(pictured: Alan Kohler)
As Alan Kohler points out, taking on a little more risk in retirement is very different from taking it on when you’re younger. So what’s his advice to retirees? Go 100 per cent fixed interest or similar, he says, which also means you have to save a lot more money before you retire.
In an entertaining session at the annual Morningstar Individual Investor Conference in Sydney last Friday, Kohler and Peter Warnes, the head of equity research at Morningstar Australia, both said about the current environment those famous words: “This time it is different”.
Kohler, the broadcaster and publisher who recently launched his latest newsletter, ‘The Constant Investor’, said: “This is the most dangerous of worlds”. He hesitated to say: “this time it’s different” because it was usually accompanied by the words: “it’s the end of the cycle”. But there were at least two different things about the current environment and what had gone before it:
- Interest rates are lower than they have ever been. We have had a bull market in bonds for 35 years. Bonds peaked in October 1981. And by coincidence the bear market before it also went for 35 years. It is different now because we have negative interest rates, which we have never had before. It’s an extreme cycle, Kohler said.
- What is going on in technology is also extreme. It is not cyclical, it is secular, driving down costs in almost every industry… The “sharing economy”, for instance, including Uber and Airbnb, uses the existing stock of capital.
Warnes said: “It’s very very different this time. It’s why central banks around the world have quantitative easing and asset-buying programs. It is totally different to any cycle previously.”
Warnes added a glimmer of hope, though: “I’m not saying we’re out of the woods yet, but we may be able to see the clearing… What is familiar about the environment is that there is still risk and reward.”
Kohler was down on central banks. He said they had been “stuffing things up” for years. “And I think they are stuffing it up now… They are trying to achieve an outcome that doesn’t need to be achieved. Monetary policy is not working.”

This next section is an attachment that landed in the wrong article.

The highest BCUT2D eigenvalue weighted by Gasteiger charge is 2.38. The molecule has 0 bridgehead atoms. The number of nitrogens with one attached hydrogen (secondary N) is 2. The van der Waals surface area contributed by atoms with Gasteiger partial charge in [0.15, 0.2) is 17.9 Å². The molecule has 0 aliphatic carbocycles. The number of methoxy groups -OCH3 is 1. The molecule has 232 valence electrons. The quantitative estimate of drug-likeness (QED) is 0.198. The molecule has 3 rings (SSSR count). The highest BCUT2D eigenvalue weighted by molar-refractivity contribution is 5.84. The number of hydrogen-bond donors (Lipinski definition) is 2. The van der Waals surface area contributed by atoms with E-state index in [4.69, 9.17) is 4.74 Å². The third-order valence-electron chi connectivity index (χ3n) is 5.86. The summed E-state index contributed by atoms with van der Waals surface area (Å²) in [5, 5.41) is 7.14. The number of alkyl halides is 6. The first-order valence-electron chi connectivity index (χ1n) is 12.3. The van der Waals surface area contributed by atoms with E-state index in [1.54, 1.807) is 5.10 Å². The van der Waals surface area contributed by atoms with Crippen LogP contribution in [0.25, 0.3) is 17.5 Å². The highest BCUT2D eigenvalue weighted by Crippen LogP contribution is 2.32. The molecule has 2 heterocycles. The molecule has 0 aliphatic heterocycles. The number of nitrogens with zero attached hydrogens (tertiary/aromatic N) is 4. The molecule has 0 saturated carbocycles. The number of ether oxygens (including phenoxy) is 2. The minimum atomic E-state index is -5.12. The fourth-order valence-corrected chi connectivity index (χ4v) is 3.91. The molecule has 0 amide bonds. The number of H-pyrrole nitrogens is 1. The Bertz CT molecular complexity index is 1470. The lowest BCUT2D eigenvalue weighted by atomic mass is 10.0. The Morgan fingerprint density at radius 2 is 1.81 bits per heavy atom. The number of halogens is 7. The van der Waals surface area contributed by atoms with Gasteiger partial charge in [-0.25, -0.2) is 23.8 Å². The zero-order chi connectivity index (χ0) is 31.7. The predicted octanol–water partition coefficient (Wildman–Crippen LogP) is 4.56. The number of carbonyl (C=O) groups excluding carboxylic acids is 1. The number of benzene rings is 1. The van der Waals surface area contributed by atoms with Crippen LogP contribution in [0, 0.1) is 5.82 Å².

He said: “The problems with lack of inflation are technology and debt. The debt levels are depressing prices through dampening demand and technology is changing the cost structure of the world.”
Kohler told the audience that, at age 64, when he retired he wanted to have the same amount of money as when he died. That is, he wanted to live off the income from his retirement capital and then leave it to his children. He added that not leaving the kids anything was also a legitimate strategy. “You can say to yourself: the last cheque I write is going to bounce.”
He would adopt a very conservative, if somewhat old-fashioned, investment program in his retirement. He would not buy an annuity, for instance, because they are too expensive. He would have some sort of diverse fixed-income portfolio, looking to yield 5-7 per cent, which audience members suggested was probably too high an expectation.
In any case, he said: “Whenever you bet against an insurance company, you lose. That market is rigged.”
Warnes said he thought low inflation would be around for another decade and everyone had to lower their expectations.